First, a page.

Another report has backed what many have long suspected in the aftermath of progressive 1960s thinking: far from messing you up, as Philip Larkin suggested, your mum and dad are more likely to help you steer clear of drugs, unemployment and unwanted pregnancies.
The latest blow to the view that families are psychologically damaging comes in a surveyby the Joseph Rowntree Foundation.
It found evidence that young people who spend time with their families are more likely to stay at school after the age of 16, less likely to be unemployed and less prone to take up smoking or drugs than those who spend little time at home.
The long-term survey of 1,000 young people in the Glasgow area also found that youngsters from families with both natural parents are more likely to be in higher education by the age of 18 and less likely to be unemployed than those from single-parent families or with one step-parent.
Girls were more likely to be pregnant by the age of 18 if their parents had separated or if one of them had died.
But researchers from the Medical Research Council's medical sociology unit in Glasgow, who carried out the survey, said it is time spent at home rather than the kind of family which is crucial.
The findings come as the Government pushes the controversial Family Law Bill through Parliament, which some claim will make divorce easier. They also follow the release of figures showing that 23 per cent of families are now headed by a single parent.
The young people in the survey were interviewed in 1987 at the age of 15, again in 1990, and finally again last year at the age of 23.
Of those who spent most time with their family at the age of 15, 26 per cent were likely to try drugs compared with a 47 per cent figure for those who spent little time at home.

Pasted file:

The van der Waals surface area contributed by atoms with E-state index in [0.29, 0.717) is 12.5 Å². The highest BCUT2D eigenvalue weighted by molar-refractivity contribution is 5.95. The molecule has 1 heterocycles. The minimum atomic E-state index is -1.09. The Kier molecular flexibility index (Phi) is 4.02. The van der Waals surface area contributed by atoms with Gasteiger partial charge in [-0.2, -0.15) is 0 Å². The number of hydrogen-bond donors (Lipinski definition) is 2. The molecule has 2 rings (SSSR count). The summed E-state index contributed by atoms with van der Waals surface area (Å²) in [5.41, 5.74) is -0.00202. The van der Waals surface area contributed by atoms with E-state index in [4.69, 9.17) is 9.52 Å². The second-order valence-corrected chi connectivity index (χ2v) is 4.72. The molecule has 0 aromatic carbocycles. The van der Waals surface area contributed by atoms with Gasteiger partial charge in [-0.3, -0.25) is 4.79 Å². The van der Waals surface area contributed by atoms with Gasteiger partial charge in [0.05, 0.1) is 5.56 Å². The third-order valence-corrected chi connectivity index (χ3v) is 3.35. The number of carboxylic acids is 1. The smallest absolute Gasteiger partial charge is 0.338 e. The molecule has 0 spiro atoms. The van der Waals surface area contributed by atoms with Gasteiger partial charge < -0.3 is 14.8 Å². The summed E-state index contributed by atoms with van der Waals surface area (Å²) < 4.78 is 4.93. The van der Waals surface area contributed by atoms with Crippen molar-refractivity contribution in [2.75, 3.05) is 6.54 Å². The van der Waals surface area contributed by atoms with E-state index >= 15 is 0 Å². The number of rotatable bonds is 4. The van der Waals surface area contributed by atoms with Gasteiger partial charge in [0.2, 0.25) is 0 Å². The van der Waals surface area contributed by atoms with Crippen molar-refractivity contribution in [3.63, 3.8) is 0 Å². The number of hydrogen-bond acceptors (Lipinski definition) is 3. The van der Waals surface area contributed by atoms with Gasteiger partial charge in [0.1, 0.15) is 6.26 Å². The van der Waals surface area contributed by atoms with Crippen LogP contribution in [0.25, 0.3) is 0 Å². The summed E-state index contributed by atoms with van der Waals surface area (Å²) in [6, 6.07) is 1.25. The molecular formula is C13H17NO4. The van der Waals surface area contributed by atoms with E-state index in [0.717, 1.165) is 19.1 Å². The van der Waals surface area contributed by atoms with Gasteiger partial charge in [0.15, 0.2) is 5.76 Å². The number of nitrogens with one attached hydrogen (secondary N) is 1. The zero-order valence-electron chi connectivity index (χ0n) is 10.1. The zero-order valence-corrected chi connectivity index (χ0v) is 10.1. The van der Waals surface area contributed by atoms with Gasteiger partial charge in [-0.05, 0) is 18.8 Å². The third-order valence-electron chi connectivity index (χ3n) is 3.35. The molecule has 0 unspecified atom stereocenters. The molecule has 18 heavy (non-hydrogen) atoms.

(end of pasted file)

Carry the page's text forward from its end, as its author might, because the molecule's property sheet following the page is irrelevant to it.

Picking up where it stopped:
More than two-thirds of those spending time with their families were likely to stay on at school compared with less than half of those who didn't.
"Young people who spent most time in ordinary family activities like watching TV, visiting relatives or playing games are less likely to go on to smoke or try drugs, and more likely to stay on at school and do well and go on to higher education," said researcher Helen Sweeting.
Brian Harrison, general secretary of the Association of Educational Psychologists, said: "The most important thing is that children grow up in an environment in which they feel cared for and confident and in which their needs are met. The family structure does not matter as much as the quality of relationships."
Peter Wilson, director of Young Minds, the campaign for children's mental health, said: "Spending time with the family does make a difference because it means the child is not alone and they are talking and learning from the older generation.
"It is important that children should not be left to their own devices too much.
"The availability of parents is important to youngsters, but the type of family structure does not matter in itself as much as the quality of care and general sense of security and affection."